Archive for the ‘beef’ Category

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bobotie (south african curry meat casserole)

April 18, 2016

this is super sweet, with absolutely no processed sugars. if you like that kind of thing, it’s totally worth the effort this requires. it was one of my favorite meals when i first learned to cook, but i just made it tonight for the first time in many years. you can cut the sweetness by leaving out the raisins, and using the sourest apples you can find.

the meaty part comes out soft from the apples, and the topping is somewhere between a custard and fluffy scrambled eggs. if you are craving sweet takeout food, like general tso’s chicken or st. louis-style bbq, then you should give this a try instead.

my housemate dislikes apples, raisins, and sweet dinners, but he said this was delicious.

also, it’s extremely fun to say.

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minced lamb or beef, or a mixture of the two [the recipe doesn’t specify how much to use. i used one package, about 1.5 lbs raw]
butter, vegetable oil
2 onions, chopped
2 ml (1/2 teaspoon) crushed garlic
15 ml (1 tablespoon) curry powder
5 ml (1 teaspoon) ground turmeric
2 slices bread, crumbled
60 ml (1/4 cup) milk
finely grated rind and juice of 1/2 small lemon
1 egg
5 ml (1 teaspoon) salt, milled black pepper
100 g (3 ounces) dried apricots, chopped
1 Granny Smith apple peeled, cored and chopped
60 ml (1/4 cup) sultanas (golden raisins)
50 g (1 1/2 ounces) slivered almonds, roasted in a dry frying pan
6 lemon, orange, or bay leaves

TOPPING
250 ml (1 cup) milk
2 eggs
2 ml (1/2 teaspoon) salt

Set the oven at 160°C (325°F). Butter a large casserole. Heat butter and oil in a saucepan and fry the onion and garlic until translucent. Stir in the curry powder and turmeric, and cook briefly until fragrant. Remove the pot from the heat.
Mix in the (raw) minced meat. Mix together the crumbs, milk, lemon rind and juice, egg, salt, pepper, apricots, apple, sultanas (golden raisins) and almonds and mix in. Pile into the casserole and level the top. Roll up the leaves and bury them at regular intervals. Seal with foil and bake for 1 1/4 hours. Increase the oven temperature to 200°C (400°F). Mix together the topping milk, eggs and salt (you may require extra topping if you’ve used a very large casserole), pour over and bake uncovered for a further 15 minutes until cooked and lightly browned. Serve with yellow rice.

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from epicurious

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guinness beef stew with potatoes

February 7, 2016

not a bad way to spend a lazy cold weekend when you want the oven on all day. this soup is everything you are picturing – rich, hearty, and dark. it’s the only meaty dish dark enough to rival my vegan chipotle chocolate chili.

 

1 cup homemade chicken stock
1-3 lbs. boneless beef chuck roast, or any stew beef cut into smallish stew-y bits
3 large carrots, one just cut in half, and 2 cut into large dice
2 parsnips, one just cut in half, and one cut into large dice
8 oz – 1 lb small, waxy potatoes
4 peeled medium onions, 2 cut in half, and 2 cut into large dice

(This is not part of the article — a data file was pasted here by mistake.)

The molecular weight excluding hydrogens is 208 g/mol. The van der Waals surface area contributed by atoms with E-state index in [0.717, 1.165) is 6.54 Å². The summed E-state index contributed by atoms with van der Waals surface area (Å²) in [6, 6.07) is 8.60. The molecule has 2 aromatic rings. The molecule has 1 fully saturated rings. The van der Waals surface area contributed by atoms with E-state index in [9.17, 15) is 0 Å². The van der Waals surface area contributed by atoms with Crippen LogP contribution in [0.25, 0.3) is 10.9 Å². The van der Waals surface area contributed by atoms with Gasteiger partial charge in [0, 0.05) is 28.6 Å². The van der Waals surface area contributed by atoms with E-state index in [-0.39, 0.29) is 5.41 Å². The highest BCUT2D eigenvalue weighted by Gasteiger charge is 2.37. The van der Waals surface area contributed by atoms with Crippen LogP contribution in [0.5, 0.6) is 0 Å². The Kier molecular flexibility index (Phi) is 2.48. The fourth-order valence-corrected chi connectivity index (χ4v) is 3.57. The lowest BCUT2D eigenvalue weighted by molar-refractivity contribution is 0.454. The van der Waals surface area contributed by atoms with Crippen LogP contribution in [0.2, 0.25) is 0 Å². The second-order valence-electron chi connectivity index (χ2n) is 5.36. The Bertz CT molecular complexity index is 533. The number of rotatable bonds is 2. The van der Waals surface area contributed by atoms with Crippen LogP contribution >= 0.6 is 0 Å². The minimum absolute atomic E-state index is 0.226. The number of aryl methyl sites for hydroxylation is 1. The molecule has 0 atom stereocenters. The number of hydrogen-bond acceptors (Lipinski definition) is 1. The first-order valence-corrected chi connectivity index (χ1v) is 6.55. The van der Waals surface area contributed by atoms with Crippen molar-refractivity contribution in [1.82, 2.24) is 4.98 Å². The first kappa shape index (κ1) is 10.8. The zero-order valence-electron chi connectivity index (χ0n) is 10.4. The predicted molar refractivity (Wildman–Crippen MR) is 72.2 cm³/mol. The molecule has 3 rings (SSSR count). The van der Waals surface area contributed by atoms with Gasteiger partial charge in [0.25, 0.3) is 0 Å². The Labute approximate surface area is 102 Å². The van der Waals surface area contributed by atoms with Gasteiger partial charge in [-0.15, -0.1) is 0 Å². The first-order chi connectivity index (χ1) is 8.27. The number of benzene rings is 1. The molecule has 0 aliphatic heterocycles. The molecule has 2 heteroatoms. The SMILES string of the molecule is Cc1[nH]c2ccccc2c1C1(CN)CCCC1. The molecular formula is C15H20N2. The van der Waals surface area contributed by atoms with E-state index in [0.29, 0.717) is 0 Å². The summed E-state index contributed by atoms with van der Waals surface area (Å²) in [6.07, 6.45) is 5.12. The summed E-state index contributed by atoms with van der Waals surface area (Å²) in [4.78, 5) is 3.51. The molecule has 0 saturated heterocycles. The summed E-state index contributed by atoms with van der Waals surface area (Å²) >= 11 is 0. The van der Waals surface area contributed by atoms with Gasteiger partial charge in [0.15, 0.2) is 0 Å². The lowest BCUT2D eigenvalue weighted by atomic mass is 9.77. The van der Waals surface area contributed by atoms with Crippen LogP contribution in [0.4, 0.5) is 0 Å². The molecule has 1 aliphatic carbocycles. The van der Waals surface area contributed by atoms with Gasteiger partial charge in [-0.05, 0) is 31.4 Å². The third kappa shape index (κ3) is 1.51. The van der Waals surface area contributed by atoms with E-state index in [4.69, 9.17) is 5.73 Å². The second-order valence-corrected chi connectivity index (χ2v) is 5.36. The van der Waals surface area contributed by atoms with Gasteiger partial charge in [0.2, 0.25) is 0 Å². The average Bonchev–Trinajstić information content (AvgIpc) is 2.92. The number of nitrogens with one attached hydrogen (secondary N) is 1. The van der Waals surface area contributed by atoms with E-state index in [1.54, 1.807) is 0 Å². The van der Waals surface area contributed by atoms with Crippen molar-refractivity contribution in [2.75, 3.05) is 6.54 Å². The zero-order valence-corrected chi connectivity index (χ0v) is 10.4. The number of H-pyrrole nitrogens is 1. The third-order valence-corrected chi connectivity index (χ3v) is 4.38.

3 crushed cloves of garlic
1 oz bittersweet chocolate (about a small handful)
2 bottles or cans of dark, rich beer, like a stout or porter
sprigs of fresh thyme, parsley, and bay leaf (optional)
1 T fish sauce
1 T worcestershire sauce
1 T soy sauce
handful of flour
neutral veg oil, like canola
salt and pepper

preheat oven to 275. heat a dutch oven over medium-high heat on the stovetop, with a T or two of veg oil. wait til it’s hot. brown meat over a medium-high flame, about 10 min, turning regularly.

remove meat. add just the halved carrot, onion, and parsnip, along with garlic, and brown 4 min or so.

lower heat and add stock, beer, fish sauce, soy sauce, worcestershire, and herbs.

cut meat into stew-sized pieces and roll in flour. add to dutch oven, and bake the whole thing partially covered for 30 minutes. then stir, and bake for another 30 minutes.

then add potatoes and bake for another 30 minutes.

on the stovetop, saute the diced carrots, parsnips, and onions. skim any fat on top of the stew, and remove the herbs and the halved vegetables. add diced sauteed veggies to the stew and cook for an additional 45 minutes, or until everything is tender. the lid can be removed for the last 20 minutes.

garnish with parsley, or with sour cream, or hot sauce and tons of crusty bread.

 

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recipe by serious eats: serious eats guinness beef stew & adapted by sig at friedsig

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good, solid stew recipe, but boring enough that i got tired of it before it was gone. good for a “meat and potatoes” kind of person, but there was nothing super exciting about it to me, so i gave the rest to someone (who liked it a lot). maybe it needs something sour to cut the heartiness a little? it smelled great as it was cooking, though, and was really not bad at all.

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jamaican oxtail stew

July 10, 2014

this is the other recipe i’m excited about from lobel’s meat bible by stanley, evan, david, and mark lobel.

1/2 medium red onion, chopped
8 scallions, 6 chopped and two thinly sliced for garnish
8 large cloves garlic, sliced
3 scotch bonnet or habanero peppers, halved, stemmed, and seeded (haha, i used 1)